What We’re Into Right Now

A glitter-topped Daiquiri, a new agave-focused bar, Detroit's drinking scene and more.

Each month, we pull together a selection of drinking-related items that have, for one reason or another, grabbed the attention of PUNCH’s editors, who spend pretty much all day, every day surrounded by booze. Here’s what we’re into right now.

Drinking in Detroit | Leslie Pariseau, Features Editor
Last week, I spent six days reporting in Detroit, which was the closest thing I had to a big city growing up in rural Northwest Ohio. Today, Detroit is a place that embraces weirdos, artists, entrepreneurs and unconventional DIYers of all stripes. Some of the best art I’ve experienced in the past year were public installations woven throughout a city that, until very recently, was best known as America’s poster child for urban blight. This is all to say that Detroit supports my theory that where there are weirdos and artists, there are good bars. From corner bars to cocktail bars to underground black-lit dance bars, Detroit is a wonderful place to pull up a stool and glean an alternative history lesson or two. If you go, it won’t take you long to navigate the scene. My top drawer picks included an impromptu dance party at The Raven Lounge, a ‘60s-era blues bar way out on the East Side, late afternoon cocktails at Kiesling, a reinhabited Milwaukee Junction saloon, the heavy Hollywood vibes at Cliff Bell’s, a jazz club built in 1935, and playing Tetris on one of Deluxx Fluxx’s half-dozen retrofitted 1980s video games.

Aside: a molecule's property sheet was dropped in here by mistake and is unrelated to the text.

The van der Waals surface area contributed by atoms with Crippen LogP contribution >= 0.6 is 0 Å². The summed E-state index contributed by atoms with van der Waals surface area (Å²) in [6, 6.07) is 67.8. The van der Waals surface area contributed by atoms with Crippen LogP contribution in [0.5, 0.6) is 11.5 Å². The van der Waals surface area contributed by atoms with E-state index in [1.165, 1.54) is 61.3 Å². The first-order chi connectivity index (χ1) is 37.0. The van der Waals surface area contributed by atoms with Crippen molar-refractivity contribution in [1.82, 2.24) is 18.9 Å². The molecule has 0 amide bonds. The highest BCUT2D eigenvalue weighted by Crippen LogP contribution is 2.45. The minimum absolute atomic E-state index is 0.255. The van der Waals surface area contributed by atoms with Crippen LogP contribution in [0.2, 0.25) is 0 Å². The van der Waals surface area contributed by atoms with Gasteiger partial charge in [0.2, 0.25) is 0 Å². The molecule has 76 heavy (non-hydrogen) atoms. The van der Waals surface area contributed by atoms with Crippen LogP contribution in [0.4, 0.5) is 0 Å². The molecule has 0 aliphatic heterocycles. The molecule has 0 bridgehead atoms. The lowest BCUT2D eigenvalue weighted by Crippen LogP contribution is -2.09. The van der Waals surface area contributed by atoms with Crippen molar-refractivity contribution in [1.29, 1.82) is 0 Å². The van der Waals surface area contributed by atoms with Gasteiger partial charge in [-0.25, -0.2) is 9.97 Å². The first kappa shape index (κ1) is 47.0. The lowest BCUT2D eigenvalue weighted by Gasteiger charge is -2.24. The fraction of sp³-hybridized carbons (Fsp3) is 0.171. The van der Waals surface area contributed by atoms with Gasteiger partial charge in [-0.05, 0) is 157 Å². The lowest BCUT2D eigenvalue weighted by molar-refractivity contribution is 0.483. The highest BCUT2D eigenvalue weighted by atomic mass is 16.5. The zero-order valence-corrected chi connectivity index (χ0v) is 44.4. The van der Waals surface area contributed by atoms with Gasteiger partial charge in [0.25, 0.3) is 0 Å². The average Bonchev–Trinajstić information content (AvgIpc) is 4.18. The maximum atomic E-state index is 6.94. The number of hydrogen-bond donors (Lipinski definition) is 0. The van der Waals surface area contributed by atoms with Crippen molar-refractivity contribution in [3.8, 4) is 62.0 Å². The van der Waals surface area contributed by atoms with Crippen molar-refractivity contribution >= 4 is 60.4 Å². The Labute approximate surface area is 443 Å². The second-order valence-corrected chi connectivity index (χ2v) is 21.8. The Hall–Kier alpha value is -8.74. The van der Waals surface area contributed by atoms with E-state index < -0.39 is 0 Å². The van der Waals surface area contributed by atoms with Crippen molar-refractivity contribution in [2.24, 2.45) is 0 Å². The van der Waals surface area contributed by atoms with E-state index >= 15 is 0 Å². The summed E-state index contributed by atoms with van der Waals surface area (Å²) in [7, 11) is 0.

Bar Pisellino | Chloe Frechette, Senior Editor
The new property from Rita Sodi and Jody Williams boasts a stunning beverage program helmed by one of my favorite New York bartenders, Jon Mullen. The design evokes an Italian train station bar and the drinks are, naturally, thoroughly European-leaning, calling on a wide selection of vermouth, amari and liqueurs. The same thoughtful attention that’s paid to the drinks themselves is carried over into the presentation of each cocktail, too. One particularly eye-catching example is the anisette frappé, which appears on a silver tray alongside a petite glass of sparkling water, a shot of espresso and biscotti. It’s effortlessly elegant and wholly refreshing. 

Ar.Pe.Pe Valtellina Superiore Sassella “Stella Retica” 2012 | Talia Baiocchi, Editor in Chief
When people think of nebbiolo, pretty much anyone who doesn’t live in Italy’s Valtellina Valley probably thinks of Barolo and Barbaresco. Fair enough. No one is going to argue with the grandeur of those wines. But the grape takes another, equally compelling guise in the alpine foothills of Lombardia, where steep vineyards rise up from the verdant valley that snakes east from the northern tip of Lake Como. Nebbiolo here is lower in alcohol and leaner than in Piemonte—fresh, but still powerful in a way that only alpine wines are. Last week I was lucky enough to visit my favorite producer in the region, and drink one of my favorite wines they make, alongside a bowl of pizzoccheri, the region’s claim to carbohydrate fame. It’s easy to see why the two were invented in the same place: There is perhaps no better foil to a gut-busting tangle of buckwheat pasta, potatoes, cabbage and a gratuitous dose of cheese and browned butter.